Swiss startup unveils the world’s first hydrogen VTOL jet

The emissions-free jet could fly from NYC to Miami without refueling.

Swiss startup Sirius Aviation has unveiled what it says is the world’s first hydrogen VTOL (vertical take off and landing) aircraft — and an ambitious plan to have it in the air by 2025.

The challenge: Electric VTOLs (eVTOLs) are widely promoted as the next big thing in aviation, and dozens of companies developing their own versions of the vehicles — fleets of flying electric taxis planned to zip around cities and over traffic jams.

Like helicopters, eVTOLs can lift off and land without a runway, which means they can operate without airports or runways.

Unlike helicopters, eVTOLs are powered by electricity — this makes them quieter and more climate friendly, but the weight and limited energy density of their batteries means they also can’t fly as far.

Sirius's two hydrogen VTOL jets side by side
Sirius Aviation

Hydrogen VTOL: In an attempt to set itself apart from the pack, Sirius has designed its emissions-free VTOL, the Sirius Jet, to be powered by liquid hydrogen. 

The jet’s propulsion system combines this hydrogen with oxygen, pulled in from the outside air, to generate the electricity needed to power it — the only byproduct of this process is water.

The details: Sirius has unveiled two versions of its hydrogen VTOL — the Sirius Millennium Jet and the Sirius Business Jet — which it designed in collaboration with BMW’s Designworks and Sauber Group, an engineering company known for its Formula 1 cars.

The Millennium has room for five passengers and a pilot, and its flight range of 650 miles is more than enough to get you from Washington, DC to Chicago. The Sirius Business Jet, meanwhile, has room for three passengers and a pilot and a range of 1,150 miles — that’s enough for a trip between New York and Miami. Both have a cruise speed of 323 mph.

Because the energy density of the liquid hydrogen system is greater than that of lithium-ion batteries, Sirius’ range and speed is much greater than that of comparable eVTOLs. 

Toyota-backed Joby Aviation’s in-development eVTOL, for example, has a range of 150 miles and a top speed of 200 mph. An eVTOL made by Archer Aviation — a partner of United Airlines — maxes out at 100 miles and 150 mph. Both carry four passengers and a pilot.

The cold water: The big difference between Sirius’s hydrogen VTOL and those eVTOLs is that they’ve actually proven capable of flight — Joby’s prototype has racked up nearly 25,000 miles in the air, in fact. 

The FAA has also certified at least one eVTOL and one hydrogen plane as “airworthy” — Alef Aeronautics’ Armada Model Zero and Universal Hydrogen’s Dash 8-300, respectively — but since Sirius’ hydrogen VTOL is the first aircraft of its kind, there’s no precedent for certification. That could potentially make it more time-consuming to get through the regulatory process.

Liquid hydrogen is also a quite novel fuel source for aircraft. Most in-development hydrogen planes store the fuel in a gaseous form — the first piloted flight of a plane fueled by liquid hydrogen only just took place, in September 2023.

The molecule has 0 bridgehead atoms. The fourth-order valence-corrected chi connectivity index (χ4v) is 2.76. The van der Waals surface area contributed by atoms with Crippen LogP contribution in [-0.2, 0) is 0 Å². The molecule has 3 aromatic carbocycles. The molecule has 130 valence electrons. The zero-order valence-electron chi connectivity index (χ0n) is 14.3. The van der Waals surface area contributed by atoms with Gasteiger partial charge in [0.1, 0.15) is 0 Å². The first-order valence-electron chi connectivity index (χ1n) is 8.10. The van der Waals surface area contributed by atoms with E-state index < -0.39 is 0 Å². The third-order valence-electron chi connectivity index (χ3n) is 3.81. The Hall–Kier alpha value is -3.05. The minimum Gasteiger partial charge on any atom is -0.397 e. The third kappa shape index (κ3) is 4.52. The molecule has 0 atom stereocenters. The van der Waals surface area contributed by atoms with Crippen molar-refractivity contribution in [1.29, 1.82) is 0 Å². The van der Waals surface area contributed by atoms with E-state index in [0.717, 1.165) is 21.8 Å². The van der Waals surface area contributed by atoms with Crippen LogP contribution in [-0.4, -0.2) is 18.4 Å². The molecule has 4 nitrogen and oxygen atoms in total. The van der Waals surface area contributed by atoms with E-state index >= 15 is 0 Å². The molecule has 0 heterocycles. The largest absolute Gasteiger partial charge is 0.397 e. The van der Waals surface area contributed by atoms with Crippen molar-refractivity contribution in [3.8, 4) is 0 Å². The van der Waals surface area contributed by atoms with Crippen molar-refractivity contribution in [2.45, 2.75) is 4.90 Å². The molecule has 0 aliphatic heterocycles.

“We have funds, but not enough to do this fast.”

Alexey Popov

Looking ahead: Despite those challenges, Sirius has laid out an incredibly ambitious timeline for its jets, with the first test flights planned for 2025, followed by certification in 2026 and the launch of commercial services in 2028. 

Sirius’ ability to secure funding will likely determine whether it has any chance of hitting those milestones — the startup has been funded internally to date, but is now looking for outside investors.

“We have funds, but not enough to do this fast,” CEO Alexey Popov told Aviation Week. “And the market is hot, so we want to move fast.”

We’d love to hear from you! If you have a comment about this article or if you have a tip for a future Freethink story, please email us at [email protected].

US hits 180 GW of solar power. Here’s how we get to 1,000 by 2035.
A quick look at the history of solar power in the US and the trends that could lead us into our sun-powered future.
Tesla’s new self-driving software throws out its old code entirely
Tesla made a bold move ahead of its robotaxi launch, completely overhauling the code for its Full Self-Driving (FSD) software.
Flying cars are almost here — but who will actually fly them?
Air taxi services could launch soon, but only if regulators and developers can make operating eVTOLs appealing to prospective pilots.
Which technologies will enable a cleaner steel industry?
Technologies like hydrogen-based direct reduction of ore, electrolysis, and advanced furnace technologies could reduce steel emissions.
Six innovative ways to float skyscraper-sized wind turbines
While most offshore wind farms are firmly rooted in the seabed, engineers are developing new ways to float enormous wind turbines.
Up Next
A group of test tubes containing battery materials in a dark background.
Subscribe to Freethink for more great stories